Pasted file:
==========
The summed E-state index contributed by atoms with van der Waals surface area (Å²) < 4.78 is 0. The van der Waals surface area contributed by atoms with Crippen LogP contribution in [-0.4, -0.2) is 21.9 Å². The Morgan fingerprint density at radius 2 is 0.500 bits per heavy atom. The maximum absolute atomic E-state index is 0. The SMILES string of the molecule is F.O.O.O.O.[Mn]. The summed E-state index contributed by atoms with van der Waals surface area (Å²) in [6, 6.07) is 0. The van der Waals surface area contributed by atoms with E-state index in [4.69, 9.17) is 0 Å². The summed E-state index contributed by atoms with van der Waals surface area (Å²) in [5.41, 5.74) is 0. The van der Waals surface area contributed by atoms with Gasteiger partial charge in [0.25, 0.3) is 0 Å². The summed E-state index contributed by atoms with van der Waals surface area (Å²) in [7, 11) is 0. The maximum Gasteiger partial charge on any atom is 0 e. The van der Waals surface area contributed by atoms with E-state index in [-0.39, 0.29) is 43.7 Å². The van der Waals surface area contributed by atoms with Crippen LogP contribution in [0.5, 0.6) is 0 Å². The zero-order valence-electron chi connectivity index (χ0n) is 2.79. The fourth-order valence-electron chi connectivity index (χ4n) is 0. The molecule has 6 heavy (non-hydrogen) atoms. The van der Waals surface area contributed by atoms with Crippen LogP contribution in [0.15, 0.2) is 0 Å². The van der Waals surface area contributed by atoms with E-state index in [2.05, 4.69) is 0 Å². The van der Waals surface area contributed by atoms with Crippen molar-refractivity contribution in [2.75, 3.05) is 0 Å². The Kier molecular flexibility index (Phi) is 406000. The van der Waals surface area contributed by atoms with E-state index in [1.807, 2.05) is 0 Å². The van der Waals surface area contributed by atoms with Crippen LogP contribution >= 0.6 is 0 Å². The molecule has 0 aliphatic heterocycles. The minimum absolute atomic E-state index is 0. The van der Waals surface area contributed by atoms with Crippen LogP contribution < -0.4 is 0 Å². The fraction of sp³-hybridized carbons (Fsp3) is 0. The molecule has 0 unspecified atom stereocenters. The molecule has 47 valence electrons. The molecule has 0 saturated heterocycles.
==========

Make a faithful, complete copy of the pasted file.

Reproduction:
The summed E-state index contributed by atoms with van der Waals surface area (Å²) < 4.78 is 0. The van der Waals surface area contributed by atoms with Crippen LogP contribution in [-0.4, -0.2) is 21.9 Å². The Morgan fingerprint density at radius 2 is 0.500 bits per heavy atom. The maximum absolute atomic E-state index is 0. The SMILES string of the molecule is F.O.O.O.O.[Mn]. The summed E-state index contributed by atoms with van der Waals surface area (Å²) in [6, 6.07) is 0. The van der Waals surface area contributed by atoms with E-state index in [4.69, 9.17) is 0 Å². The summed E-state index contributed by atoms with van der Waals surface area (Å²) in [5.41, 5.74) is 0. The van der Waals surface area contributed by atoms with Gasteiger partial charge in [0.25, 0.3) is 0 Å². The summed E-state index contributed by atoms with van der Waals surface area (Å²) in [7, 11) is 0. The maximum Gasteiger partial charge on any atom is 0 e. The van der Waals surface area contributed by atoms with E-state index in [-0.39, 0.29) is 43.7 Å². The van der Waals surface area contributed by atoms with Crippen LogP contribution in [0.5, 0.6) is 0 Å². The zero-order valence-electron chi connectivity index (χ0n) is 2.79. The fourth-order valence-electron chi connectivity index (χ4n) is 0. The molecule has 6 heavy (non-hydrogen) atoms. The van der Waals surface area contributed by atoms with Crippen LogP contribution in [0.15, 0.2) is 0 Å². The van der Waals surface area contributed by atoms with E-state index in [2.05, 4.69) is 0 Å². The van der Waals surface area contributed by atoms with Crippen molar-refractivity contribution in [2.75, 3.05) is 0 Å². The Kier molecular flexibility index (Phi) is 406000. The van der Waals surface area contributed by atoms with E-state index in [1.807, 2.05) is 0 Å². The van der Waals surface area contributed by atoms with Crippen LogP contribution >= 0.6 is 0 Å². The molecule has 0 aliphatic heterocycles. The minimum absolute atomic E-state index is 0. The van der Waals surface area contributed by atoms with Crippen LogP contribution < -0.4 is 0 Å². The fraction of sp³-hybridized carbons (Fsp3) is 0. The molecule has 0 unspecified atom stereocenters. The molecule has 47 valence electrons. The molecule has 0 saturated heterocycles.